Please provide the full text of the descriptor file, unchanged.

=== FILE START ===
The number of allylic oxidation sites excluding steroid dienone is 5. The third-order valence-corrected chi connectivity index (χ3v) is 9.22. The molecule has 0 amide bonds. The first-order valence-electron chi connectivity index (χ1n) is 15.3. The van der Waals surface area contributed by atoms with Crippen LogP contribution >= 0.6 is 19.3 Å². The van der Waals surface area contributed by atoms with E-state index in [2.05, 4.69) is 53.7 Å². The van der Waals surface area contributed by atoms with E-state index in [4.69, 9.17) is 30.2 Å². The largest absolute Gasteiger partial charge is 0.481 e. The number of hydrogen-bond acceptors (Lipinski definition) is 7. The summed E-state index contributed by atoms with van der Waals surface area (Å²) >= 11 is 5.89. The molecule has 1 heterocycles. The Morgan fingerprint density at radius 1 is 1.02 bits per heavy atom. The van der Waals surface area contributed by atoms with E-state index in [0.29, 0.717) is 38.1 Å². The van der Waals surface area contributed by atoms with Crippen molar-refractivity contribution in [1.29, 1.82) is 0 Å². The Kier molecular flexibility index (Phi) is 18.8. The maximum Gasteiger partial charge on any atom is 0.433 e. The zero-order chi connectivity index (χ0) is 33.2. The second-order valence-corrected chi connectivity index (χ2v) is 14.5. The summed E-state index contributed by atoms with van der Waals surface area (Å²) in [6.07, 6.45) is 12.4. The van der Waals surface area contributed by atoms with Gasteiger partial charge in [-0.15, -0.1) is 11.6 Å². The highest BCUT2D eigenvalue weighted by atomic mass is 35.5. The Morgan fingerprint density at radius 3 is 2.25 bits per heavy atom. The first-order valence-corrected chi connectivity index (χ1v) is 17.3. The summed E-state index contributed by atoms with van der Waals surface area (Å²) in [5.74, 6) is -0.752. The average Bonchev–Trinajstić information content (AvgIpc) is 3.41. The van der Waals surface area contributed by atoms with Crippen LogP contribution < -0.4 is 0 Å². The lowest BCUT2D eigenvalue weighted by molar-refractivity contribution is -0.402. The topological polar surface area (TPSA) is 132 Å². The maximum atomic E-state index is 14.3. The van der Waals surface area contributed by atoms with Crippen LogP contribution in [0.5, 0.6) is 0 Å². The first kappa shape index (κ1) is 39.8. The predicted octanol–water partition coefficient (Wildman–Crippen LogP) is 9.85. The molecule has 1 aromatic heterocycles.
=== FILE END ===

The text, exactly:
The number of allylic oxidation sites excluding steroid dienone is 5. The third-order valence-corrected chi connectivity index (χ3v) is 9.22. The molecule has 0 amide bonds. The first-order valence-electron chi connectivity index (χ1n) is 15.3. The van der Waals surface area contributed by atoms with Crippen LogP contribution >= 0.6 is 19.3 Å². The van der Waals surface area contributed by atoms with E-state index in [2.05, 4.69) is 53.7 Å². The van der Waals surface area contributed by atoms with E-state index in [4.69, 9.17) is 30.2 Å². The largest absolute Gasteiger partial charge is 0.481 e. The number of hydrogen-bond acceptors (Lipinski definition) is 7. The summed E-state index contributed by atoms with van der Waals surface area (Å²) >= 11 is 5.89. The molecule has 1 heterocycles. The Morgan fingerprint density at radius 1 is 1.02 bits per heavy atom. The van der Waals surface area contributed by atoms with E-state index in [0.29, 0.717) is 38.1 Å². The van der Waals surface area contributed by atoms with Crippen molar-refractivity contribution in [1.29, 1.82) is 0 Å². The Kier molecular flexibility index (Phi) is 18.8. The maximum Gasteiger partial charge on any atom is 0.433 e. The zero-order chi connectivity index (χ0) is 33.2. The second-order valence-corrected chi connectivity index (χ2v) is 14.5. The summed E-state index contributed by atoms with van der Waals surface area (Å²) in [6.07, 6.45) is 12.4. The van der Waals surface area contributed by atoms with Gasteiger partial charge in [-0.15, -0.1) is 11.6 Å². The highest BCUT2D eigenvalue weighted by atomic mass is 35.5. The Morgan fingerprint density at radius 3 is 2.25 bits per heavy atom. The first-order valence-corrected chi connectivity index (χ1v) is 17.3. The summed E-state index contributed by atoms with van der Waals surface area (Å²) in [5.74, 6) is -0.752. The average Bonchev–Trinajstić information content (AvgIpc) is 3.41. The van der Waals surface area contributed by atoms with Crippen LogP contribution < -0.4 is 0 Å². The lowest BCUT2D eigenvalue weighted by molar-refractivity contribution is -0.402. The topological polar surface area (TPSA) is 132 Å². The maximum atomic E-state index is 14.3. The van der Waals surface area contributed by atoms with Crippen LogP contribution in [0.5, 0.6) is 0 Å². The first kappa shape index (κ1) is 39.8. The predicted octanol–water partition coefficient (Wildman–Crippen LogP) is 9.85. The molecule has 1 aromatic heterocycles.